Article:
The microbes present in the gut are an underutilised source of valuable antimicrobial producers. Such antimicrobial producers could be employed to alter the overall composition of the gut microbial population in a beneficial way. Studies of the gut microbiota have already highlighted the importance of gut microbes with respect to obesity and related disorders. The overall objectives of this research programme are to harness the antimicrobial-producing capacity of the gut, and utilise this resource to identify ‘obesibiotics’, ie, antimicrobial-producing gut microbes which can target specific obesity-associated populations with an ultimate view to the treatment/prevention of obesity and related disorders.
Patrick Guiry: Asymmetric Synthesis and Biological Evaluation of Lipoxin Analogues and Tetrahydrofuran Derivatives
Chronic inflammatory diseases, such as inflammatory bowel disease and rheumatoid arthritis, account for significant ill health and morbidity in Ireland. Furthermore, inflammation is known to be a key process underlying numerous other diseases, including Alzheimer’s disease, cardiovascular disease, asthma and type 2 diabetes mellitus. Lipoxins are a class of compounds found in nature that help to prevent inflammation. The focus of this research programme is to make new lipoxins using a series of chemical reactions, test their anti-inflammatory activity and use these lipoxins to synthesise more potent anti-inflammatory and anti-cancer drugs.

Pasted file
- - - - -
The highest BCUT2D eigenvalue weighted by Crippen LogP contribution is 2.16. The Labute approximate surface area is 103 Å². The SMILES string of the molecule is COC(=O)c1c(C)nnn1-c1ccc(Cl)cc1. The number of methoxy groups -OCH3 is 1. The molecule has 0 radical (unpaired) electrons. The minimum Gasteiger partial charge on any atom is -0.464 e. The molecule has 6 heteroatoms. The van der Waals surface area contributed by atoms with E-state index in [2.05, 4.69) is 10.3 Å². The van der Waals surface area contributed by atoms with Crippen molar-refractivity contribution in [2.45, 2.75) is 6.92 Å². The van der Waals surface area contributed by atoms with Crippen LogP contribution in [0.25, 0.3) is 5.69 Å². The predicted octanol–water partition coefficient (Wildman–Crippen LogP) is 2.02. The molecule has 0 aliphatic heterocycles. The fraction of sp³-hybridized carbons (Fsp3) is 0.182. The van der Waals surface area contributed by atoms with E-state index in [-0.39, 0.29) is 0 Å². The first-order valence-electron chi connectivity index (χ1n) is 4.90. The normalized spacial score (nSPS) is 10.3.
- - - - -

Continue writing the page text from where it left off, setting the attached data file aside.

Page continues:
Jonathan Coleman: 2D Atomic Crystal-Nanoconductor Hybrids: High Conductivity Nano-Structured Materials for Energy Applications
The world faces a severe energy shortage which can only be addressed by improvements in renewable energy generation and storage. Efforts to generate energy from waste heat using thermoelectric materials and to improve energy storage using batteries and supercapacitors have been frustrated by a lack of suitable materials. One class of materials, the inorganic layered compounds, displays properties which are almost perfect for each of these applications. However, these materials face one drawback; their electrical conductivity is too low to successfully address these applications. Recent developments within Coleman’s group for the first time allow nanoconductors to be inserted into inorganic layered compounds, giving new materials with all of the properties of layered compounds but with their electrical conductivity increased a billion fold. This research programme will focus on the development of these new hybrid materials to revolutionise the next generation of thermoelectric devices, supercapacitors and batteries.